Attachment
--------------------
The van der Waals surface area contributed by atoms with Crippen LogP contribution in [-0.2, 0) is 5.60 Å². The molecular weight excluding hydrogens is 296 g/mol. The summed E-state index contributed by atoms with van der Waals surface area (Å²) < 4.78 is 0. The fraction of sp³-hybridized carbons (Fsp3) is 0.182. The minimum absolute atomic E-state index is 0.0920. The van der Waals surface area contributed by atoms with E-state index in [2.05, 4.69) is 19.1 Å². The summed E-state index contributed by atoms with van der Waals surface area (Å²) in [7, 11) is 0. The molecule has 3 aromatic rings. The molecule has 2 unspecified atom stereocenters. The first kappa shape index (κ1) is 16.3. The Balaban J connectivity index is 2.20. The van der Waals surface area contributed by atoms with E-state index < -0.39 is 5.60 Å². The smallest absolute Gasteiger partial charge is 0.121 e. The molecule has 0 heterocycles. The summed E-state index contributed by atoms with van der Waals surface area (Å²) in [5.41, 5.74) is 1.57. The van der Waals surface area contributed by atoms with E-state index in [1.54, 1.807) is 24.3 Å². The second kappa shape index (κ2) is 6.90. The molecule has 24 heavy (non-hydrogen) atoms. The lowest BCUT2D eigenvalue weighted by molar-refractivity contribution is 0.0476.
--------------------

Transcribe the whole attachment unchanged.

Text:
The van der Waals surface area contributed by atoms with Crippen LogP contribution in [-0.2, 0) is 5.60 Å². The molecular weight excluding hydrogens is 296 g/mol. The summed E-state index contributed by atoms with van der Waals surface area (Å²) < 4.78 is 0. The fraction of sp³-hybridized carbons (Fsp3) is 0.182. The minimum absolute atomic E-state index is 0.0920. The van der Waals surface area contributed by atoms with E-state index in [2.05, 4.69) is 19.1 Å². The summed E-state index contributed by atoms with van der Waals surface area (Å²) in [7, 11) is 0. The molecule has 3 aromatic rings. The molecule has 2 unspecified atom stereocenters. The first kappa shape index (κ1) is 16.3. The Balaban J connectivity index is 2.20. The van der Waals surface area contributed by atoms with E-state index < -0.39 is 5.60 Å². The smallest absolute Gasteiger partial charge is 0.121 e. The molecule has 0 heterocycles. The summed E-state index contributed by atoms with van der Waals surface area (Å²) in [5.41, 5.74) is 1.57. The van der Waals surface area contributed by atoms with E-state index in [1.54, 1.807) is 24.3 Å². The second kappa shape index (κ2) is 6.90. The molecule has 24 heavy (non-hydrogen) atoms. The lowest BCUT2D eigenvalue weighted by molar-refractivity contribution is 0.0476.